While it’s true that not all relocation benefits supported via direct bill, there are a number of large expenses than can be. Some of the most expensive relocation services can be paid directly to suppliers, including household goods shipment, short-term housing, and final travel. This leaves a number of smaller miscellaneous expenses that need to be covered by the employee or by some other benefit provided by your company.
To overcome this challenge, many companies have chosen to supplement direct bill benefits with a cash allowance. This allowance, which can be disbursed before the move or after they start work, is intended to help with expenses not covered by direct bill benefits. The funds can be used at the employees’ discretion, allowing for added flexibility to their relocation benefits.
The combination of direct bill and cash disbursement streamlines the delivery of major relocation benefits, while also helping employees cover other miscellaneous relocation expenses.
3. Direct Bill Only Makes Sense for Excludable Expenses
One of the biggest advantages to direct bill benefits is the opportunity to save on taxes. The IRS allows individuals who meet the time and distance test to deduct certain relocation expenses from their taxable income. Categories that are considered eligible for deductions include:
- Shipment of household goods and auto shipment
- Storage of household goods within any period of 30 consecutive days after possessions are moved from the old home and before they are delivered to the new home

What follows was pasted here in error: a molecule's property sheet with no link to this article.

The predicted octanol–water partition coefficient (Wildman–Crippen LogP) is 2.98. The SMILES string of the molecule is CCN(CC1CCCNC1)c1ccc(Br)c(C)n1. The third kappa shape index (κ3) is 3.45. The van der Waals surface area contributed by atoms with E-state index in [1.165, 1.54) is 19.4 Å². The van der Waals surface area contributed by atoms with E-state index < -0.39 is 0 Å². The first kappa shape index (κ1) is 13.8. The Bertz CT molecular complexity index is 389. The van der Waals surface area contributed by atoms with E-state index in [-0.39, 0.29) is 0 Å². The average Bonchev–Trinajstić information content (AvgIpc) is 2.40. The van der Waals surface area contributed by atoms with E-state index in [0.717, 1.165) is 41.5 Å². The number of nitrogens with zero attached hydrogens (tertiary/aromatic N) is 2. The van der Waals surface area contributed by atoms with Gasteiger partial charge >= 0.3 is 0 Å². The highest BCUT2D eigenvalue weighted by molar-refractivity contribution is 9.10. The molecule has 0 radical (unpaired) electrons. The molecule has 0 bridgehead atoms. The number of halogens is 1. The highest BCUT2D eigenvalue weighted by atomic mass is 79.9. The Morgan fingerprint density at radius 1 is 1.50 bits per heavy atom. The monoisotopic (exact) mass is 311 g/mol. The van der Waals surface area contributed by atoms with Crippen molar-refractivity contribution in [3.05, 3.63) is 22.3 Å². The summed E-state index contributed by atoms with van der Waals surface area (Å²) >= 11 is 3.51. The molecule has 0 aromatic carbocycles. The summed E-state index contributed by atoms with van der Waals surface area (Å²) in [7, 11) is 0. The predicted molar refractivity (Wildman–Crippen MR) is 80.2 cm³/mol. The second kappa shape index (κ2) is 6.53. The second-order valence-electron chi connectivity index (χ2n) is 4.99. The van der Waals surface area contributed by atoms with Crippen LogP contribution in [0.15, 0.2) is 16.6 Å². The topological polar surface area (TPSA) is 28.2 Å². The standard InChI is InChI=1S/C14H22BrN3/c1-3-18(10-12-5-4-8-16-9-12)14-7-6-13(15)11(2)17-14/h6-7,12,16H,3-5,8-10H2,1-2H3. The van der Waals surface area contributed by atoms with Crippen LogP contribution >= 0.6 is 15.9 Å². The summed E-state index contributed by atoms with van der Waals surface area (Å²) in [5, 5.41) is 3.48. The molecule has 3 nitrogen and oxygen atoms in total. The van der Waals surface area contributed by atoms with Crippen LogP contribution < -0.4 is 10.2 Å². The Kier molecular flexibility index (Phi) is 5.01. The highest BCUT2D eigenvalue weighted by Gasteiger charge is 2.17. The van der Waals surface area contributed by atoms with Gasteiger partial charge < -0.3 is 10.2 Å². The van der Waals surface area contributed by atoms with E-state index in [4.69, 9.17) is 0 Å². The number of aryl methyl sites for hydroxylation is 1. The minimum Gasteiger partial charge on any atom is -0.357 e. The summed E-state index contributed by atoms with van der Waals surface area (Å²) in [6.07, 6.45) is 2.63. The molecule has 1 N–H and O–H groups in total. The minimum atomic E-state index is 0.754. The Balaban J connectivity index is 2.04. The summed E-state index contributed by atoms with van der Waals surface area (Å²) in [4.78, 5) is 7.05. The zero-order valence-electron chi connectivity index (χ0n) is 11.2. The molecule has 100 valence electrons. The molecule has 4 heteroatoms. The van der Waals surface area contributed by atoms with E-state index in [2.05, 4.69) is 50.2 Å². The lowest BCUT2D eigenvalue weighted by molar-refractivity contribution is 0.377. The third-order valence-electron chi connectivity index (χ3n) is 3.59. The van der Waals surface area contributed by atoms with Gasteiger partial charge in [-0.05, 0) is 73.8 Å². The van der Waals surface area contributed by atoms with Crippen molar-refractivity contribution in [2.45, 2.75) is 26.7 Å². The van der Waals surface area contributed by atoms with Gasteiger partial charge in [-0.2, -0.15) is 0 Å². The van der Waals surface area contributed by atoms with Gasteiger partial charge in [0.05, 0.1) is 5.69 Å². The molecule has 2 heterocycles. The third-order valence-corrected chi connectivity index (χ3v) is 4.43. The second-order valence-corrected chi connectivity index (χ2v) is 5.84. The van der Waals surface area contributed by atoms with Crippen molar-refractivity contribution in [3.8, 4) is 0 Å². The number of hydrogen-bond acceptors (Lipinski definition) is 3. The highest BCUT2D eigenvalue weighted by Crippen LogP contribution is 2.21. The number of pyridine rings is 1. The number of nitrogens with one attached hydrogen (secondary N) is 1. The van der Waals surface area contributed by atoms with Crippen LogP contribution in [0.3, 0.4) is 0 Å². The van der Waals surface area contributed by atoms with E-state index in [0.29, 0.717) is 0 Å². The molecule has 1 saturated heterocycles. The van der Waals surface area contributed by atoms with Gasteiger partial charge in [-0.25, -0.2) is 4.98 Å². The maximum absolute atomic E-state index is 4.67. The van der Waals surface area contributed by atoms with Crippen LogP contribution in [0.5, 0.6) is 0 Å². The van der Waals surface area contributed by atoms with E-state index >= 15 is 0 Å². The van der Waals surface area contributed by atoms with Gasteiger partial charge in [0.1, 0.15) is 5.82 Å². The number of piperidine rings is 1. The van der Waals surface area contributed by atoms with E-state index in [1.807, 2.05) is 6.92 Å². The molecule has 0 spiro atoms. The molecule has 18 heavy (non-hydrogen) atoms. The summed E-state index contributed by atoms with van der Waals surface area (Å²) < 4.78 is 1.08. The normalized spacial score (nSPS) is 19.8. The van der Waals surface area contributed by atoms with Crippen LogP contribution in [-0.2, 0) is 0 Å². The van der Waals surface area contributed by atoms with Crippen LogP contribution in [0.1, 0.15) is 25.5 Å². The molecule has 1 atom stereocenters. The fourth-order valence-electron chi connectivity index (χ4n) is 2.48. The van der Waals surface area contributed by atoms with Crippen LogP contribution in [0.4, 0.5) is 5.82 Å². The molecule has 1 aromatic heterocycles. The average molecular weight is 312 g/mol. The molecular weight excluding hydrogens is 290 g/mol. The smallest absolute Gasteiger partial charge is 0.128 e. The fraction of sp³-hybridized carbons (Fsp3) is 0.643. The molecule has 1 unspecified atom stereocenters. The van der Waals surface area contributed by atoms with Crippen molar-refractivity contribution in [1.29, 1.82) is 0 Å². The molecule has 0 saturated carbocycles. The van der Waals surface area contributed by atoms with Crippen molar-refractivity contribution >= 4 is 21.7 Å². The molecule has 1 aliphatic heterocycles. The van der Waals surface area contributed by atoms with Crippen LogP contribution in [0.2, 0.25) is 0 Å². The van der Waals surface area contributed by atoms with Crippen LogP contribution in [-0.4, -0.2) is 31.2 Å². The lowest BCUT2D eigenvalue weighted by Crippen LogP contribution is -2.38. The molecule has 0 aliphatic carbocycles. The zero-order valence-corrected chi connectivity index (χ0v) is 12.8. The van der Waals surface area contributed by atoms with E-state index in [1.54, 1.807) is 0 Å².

- Final travel to new home
If the employer chooses to leverage direct bill, these deductible relocation expenses become tax excludable. Subsequently, companies can realize cost savings if they choose to direct bill the above categories.
When shifting to a direct bill policy, you may hear the argument that it only makes sense to offer direct bill benefits for these excludable categories because all other services are taxable. Since other services are taxable, critics may ask for the remaining benefits to be covered by a lump sum disbursement or expense reimbursement.
Even though those other relocation expenses aren’t tax excludable, there are still benefits to covering them via direct bill. For employees, direct bill benefits reduce or eliminate out-of-pocket costs and enable them to connect with quality, trusted suppliers.
For employers, direct bill benefits ensure that employees are using their relocation benefits as intended, make it easy to track relocation expenses, and increases the likelihood of a successful relocation for their employees.
Whether you’re shifting to a direct bill policy or updating structure of your policy tiers, remember that you will receive objections when you propose changes to your relocation policy. The best way to prepare for these objections is to educate yourself on what the common objections are and how other companies have handled it. Every company has different relocation needs that will impact the ultimate direction of your relocation program, but being prepared and educated will ensure that internal stakeholders have all the information needed to make the best decision!